Structural similarity

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The structural similarity (SSIM) index is an Emmy-award winning method for predicting the perceived quality of digital images and videos, that was first developed in the Laboratory for Image and Video Engineering (LIVE) at The University of Texas at Austin and in subsequent collaboration with New York University. The first version of SSIM, called Universal Quality Index (UQI), or Wang-Bovik index, was developed by Zhou Wang and Al Bovik in 2001. It was modified into the current version of SSIM (many variations now exist) along with Hamid Sheikh and Eero Simoncelli, and described in print in a paper entitled "Image quality assessment: From error visibility to structural similarity,” that was published in the IEEE Transactions on Image Processing in April 2004. SSIM is used for measuring the similarity between two images. The SSIM index is a full reference metric; in other words, the measurement or prediction of image quality is based on an initial uncompressed or distortion-free image as reference. SSIM is designed to improve on traditional methods such as peak signal-to-noise ratio (PSNR) and mean squared error (MSE), which have proven to be inconsistent with human visual perception. The 2004 SSIM paper has been cited more than 10,000 times according to Google Scholar, making it among the highest cited papers in the image processing and video engineering fields, ever. It was accorded the IEEE Signal Processing Society Best Paper Award for 2009. The inventors of SSIM were accorded a Primetime Engineering Emmy Award in 2015.

The difference with respect to other techniques mentioned previously such as MSE or PSNR is that these approaches estimate absolute errors; on the other hand, SSIM is a perception-based model that considers image degradation as perceived change in structural information, while also incorporating important perceptual phenomena, including both luminance masking and contrast masking terms. Structural information is the idea that the pixels have strong inter-dependencies especially when they are spatially close. These dependencies carry important information about the structure of the objects in the visual scene. Luminance masking is a phenomena whereby image distortions (in this context) tend to be less visible in bright regions, while contrast masking is a phenomena whereby distortions become less visible where there is significant activity or "texture" in the image.

The SSIM index is calculated on various windows of an image. The measure between two windows x and y of common size N×N is:

\hbox{SSIM}(x,y) = \frac{(2\mu_x\mu_y + c_1)(2\sigma_{xy} + c_2)}{(\mu_x^2 + \mu_y^2 + c_1)(\sigma_x^2 + \sigma_y^2 + c_2)}


In order to evaluate the image quality this formula is usually applied only on luma, although it may also be applied on color (e.g., RGB) values or chromatic (e.g. YCbCr) values. The resultant SSIM index is a decimal value between -1 and 1, and value 1 is only reachable in the case of two identical sets of data. Typically it is calculated on window sizes of 8×8. The window can be displaced pixel-by-pixel on the image but the authors propose to use only a subgroup of the possible windows to reduce the complexity of the calculation.

A more advanced form of SSIM, called Multi-Scale SSIM is conducted over multiple scales through a process of multiple stages of sub-sampling, reminiscent of multiscale processing in the early vision system. The performance of both SSIM and Multiscale SSIM is very high in regards to correlations to human judgments, as measured on the most widely used public image quality databases, including the LIVE Image Quality Database and the TID Database. Most competitive image quality models are some form or variation of the SSIM concept.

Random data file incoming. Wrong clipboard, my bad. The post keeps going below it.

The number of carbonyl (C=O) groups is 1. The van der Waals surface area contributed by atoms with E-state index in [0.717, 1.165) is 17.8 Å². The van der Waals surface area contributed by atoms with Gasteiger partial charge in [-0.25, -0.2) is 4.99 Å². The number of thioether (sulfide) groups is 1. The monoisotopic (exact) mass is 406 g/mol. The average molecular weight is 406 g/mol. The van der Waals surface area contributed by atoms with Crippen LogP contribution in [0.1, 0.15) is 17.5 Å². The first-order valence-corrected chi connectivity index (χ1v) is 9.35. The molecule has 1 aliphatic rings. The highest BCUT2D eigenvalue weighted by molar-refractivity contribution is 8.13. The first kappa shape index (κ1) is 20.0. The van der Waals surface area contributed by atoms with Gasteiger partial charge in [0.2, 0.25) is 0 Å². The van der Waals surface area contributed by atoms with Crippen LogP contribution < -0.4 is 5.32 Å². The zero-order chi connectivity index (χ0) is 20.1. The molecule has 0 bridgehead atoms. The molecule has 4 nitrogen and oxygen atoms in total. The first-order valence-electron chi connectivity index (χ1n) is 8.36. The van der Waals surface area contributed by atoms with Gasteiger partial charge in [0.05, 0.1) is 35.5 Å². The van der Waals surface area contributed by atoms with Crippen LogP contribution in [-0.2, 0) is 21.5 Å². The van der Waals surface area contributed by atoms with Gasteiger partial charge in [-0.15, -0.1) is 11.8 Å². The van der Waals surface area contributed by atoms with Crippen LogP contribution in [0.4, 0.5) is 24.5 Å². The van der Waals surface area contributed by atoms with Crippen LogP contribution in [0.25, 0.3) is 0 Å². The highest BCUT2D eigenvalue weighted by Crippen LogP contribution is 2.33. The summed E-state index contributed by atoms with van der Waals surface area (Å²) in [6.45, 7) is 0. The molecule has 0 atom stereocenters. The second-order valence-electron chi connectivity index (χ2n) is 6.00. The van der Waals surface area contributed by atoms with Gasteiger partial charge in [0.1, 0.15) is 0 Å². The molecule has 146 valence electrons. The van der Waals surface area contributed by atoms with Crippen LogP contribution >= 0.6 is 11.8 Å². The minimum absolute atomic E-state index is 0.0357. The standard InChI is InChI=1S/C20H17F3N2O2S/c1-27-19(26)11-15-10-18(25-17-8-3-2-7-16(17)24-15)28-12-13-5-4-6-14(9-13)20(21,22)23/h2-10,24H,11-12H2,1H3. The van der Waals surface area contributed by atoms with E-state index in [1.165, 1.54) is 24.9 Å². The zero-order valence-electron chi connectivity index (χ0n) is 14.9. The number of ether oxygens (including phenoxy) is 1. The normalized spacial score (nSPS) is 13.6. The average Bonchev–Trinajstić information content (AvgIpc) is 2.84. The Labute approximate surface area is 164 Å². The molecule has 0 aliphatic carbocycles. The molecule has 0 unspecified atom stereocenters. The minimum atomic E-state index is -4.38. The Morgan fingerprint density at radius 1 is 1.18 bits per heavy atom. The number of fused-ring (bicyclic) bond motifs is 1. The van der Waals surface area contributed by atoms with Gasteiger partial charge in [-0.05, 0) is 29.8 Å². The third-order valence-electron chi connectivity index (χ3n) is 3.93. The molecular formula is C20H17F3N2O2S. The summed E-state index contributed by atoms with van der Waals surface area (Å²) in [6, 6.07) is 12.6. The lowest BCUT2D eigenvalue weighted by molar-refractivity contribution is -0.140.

Owing to its excellent performance and extremely low compute cost, SSIM has become very widely used in the cable and satellite television industries where it has become a dominant method of measuring video quality in broadcast and post-production houses throughout the television industry. SSIM is the basis for a number of video quality measurement tools used globally, including those marketed by Video Clarity, National Instruments, Rodhe and Schwarz, and SSIMWave. Overall, SSIM and its variants, such as Multiscale SSIM, are the most successful and widely used full-reference perceptual image and video quality models throughout the world.

Structural dissimilarity (DSSIM) is a distance metric derived from SSIM (though the triangle inequality is not necessarily satisfied).

\hbox{DSSIM}(x,y) = \frac{1 - \hbox{SSIM}(x, y)}{2}

Discussions over performance[edit]

Owing to its great commercial and academic success in an extremely competitive field, SSIM has been an object of controversy and adverse claims. For example, some have suggested that SSIM is actually not as precise as claimed. However, experiments conducted by numerous international research laboratories have shown otherwise on the world's largest and most popular image quality databases. SSIM is probably the most scrutinized and tested image quality model ever developed.

Other authors dispute the perceptual basis of SSIM, suggesting that its formula does not contain any elaborate visual perception modelling and that SSIM possibly relies on non-perceptual computations. For example, the human visual system does not compute a product between the mean values of the two images. However, as shown in the original SSIM paper, SSIM embodies the most significant perceptual aspects of the perception of image quality. Through mathematical manipulation, the SSIM equation is expressed in a succinct and efficient form that does not "look perceptual" to the inexpert interpreter.

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